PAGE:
29. Hogan CA, Turner CW. High-frequency audibility: benefits for hearing-impaired listeners. J Acoust Soc Am. Jul 1998;104(1):432-441. [CrossRef] [Medline]
  30. Yund EW, Woods DL. Content and procedural learning in repeated sentence tests of speech perception. Ear Hear. Dec 2010;31(6):769-778. [CrossRef] [Medline]
  31. Humes LE, Kinney DL, Brown SE, Kiener AL, Quigley TM. The effects of dosage and duration of auditory training for older adults with hearing impairment. J Acoust Soc Am. Sep 2014;136(3):EL224. [CrossRef] [Medline]
  32. Reis M, McMahon CM, Távora-Vieira D, Humburg P, Boisvert I. Effectiveness of computer-based auditory training for adult cochlear implant users: a randomized crossover study. Trends Hear. Jan 2021;25:23312165211025938. [CrossRef] [Medline]
  33. Bush ML, Thompson R, Irungu C, Ayugi J. The role of telemedicine in auditory rehabilitation: a systematic review. Otol Neurotol. Dec 2016;37(10):1466-1474. [CrossRef] [Medline]
  34. Bernstein C, Bakke M, Mazevski A, et al. Benefits of speech tracking training on sentence recognition, tracking rate, and self-assessed communication function in adult cochlear implant users. J Acad Rehabil Audiol. Jan 2012;45:11-39. URL: https:/​/www.​​publication/​258218831_Bernstein_C_Bakke_M_Mazevski_A_Blake-Rahter_P_Presley_R_Hume_K_Plant_G_Levitt_H_2012_Benefits_of_Speech_Tracking_Training_on_Sentence_Recognition_Tracking_Rate_and_Self-Assessed_Communication_Function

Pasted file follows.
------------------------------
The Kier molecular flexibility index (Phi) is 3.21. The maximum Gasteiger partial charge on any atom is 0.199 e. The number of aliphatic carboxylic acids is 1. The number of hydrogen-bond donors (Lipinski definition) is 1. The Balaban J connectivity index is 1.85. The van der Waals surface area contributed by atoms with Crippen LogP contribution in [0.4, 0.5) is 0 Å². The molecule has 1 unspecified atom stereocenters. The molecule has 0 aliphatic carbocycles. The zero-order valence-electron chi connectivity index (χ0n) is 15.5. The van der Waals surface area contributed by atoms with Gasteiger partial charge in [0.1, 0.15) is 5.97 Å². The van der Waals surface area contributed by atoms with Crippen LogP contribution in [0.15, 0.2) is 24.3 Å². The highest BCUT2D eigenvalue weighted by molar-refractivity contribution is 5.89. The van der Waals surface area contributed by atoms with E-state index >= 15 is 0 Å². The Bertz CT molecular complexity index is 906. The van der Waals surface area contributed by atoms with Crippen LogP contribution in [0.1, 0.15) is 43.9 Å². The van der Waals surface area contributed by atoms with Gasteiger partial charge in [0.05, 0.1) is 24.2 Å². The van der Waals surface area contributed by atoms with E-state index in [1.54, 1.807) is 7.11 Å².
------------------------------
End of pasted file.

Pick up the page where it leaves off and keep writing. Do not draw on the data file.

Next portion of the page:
35. Verma H, N B, Mishra R, Panda NK. Outcome measures following tele-rehabilitation and conventional face to face rehabilitation in paediatric cochlear implant users during COVID-19 pandemic: a pilot study in a tertiary care setup. J Otol. Jan 2022;17(1):31-38. [CrossRef] [Medline]
  36. Völter C, Stöckmann C, Schirmer C, Dazert S. Tablet-based telerehabilitation versus conventional face-to-face rehabilitation after cochlear implantation: prospective intervention pilot study. JMIR Rehabil Assist Technol. Mar 12, 2021;8(1):e20405. [CrossRef] [Medline]
  37. Henshaw H, Ferguson MA. Efficacy of individual computer-based auditory training for people with hearing loss: a systematic review of the evidence. PLoS One. 2013;8(5):e62836. [CrossRef] [Medline]
  38. Chisolm TH, Saunders GH, Frederick MT, McArdle RA, Smith SL, Wilson RH. Learning to listen again: the role of compliance in auditory training for adults with hearing loss. Am J Audiol. Dec 2013;22(2):339-342. [CrossRef] [Medline]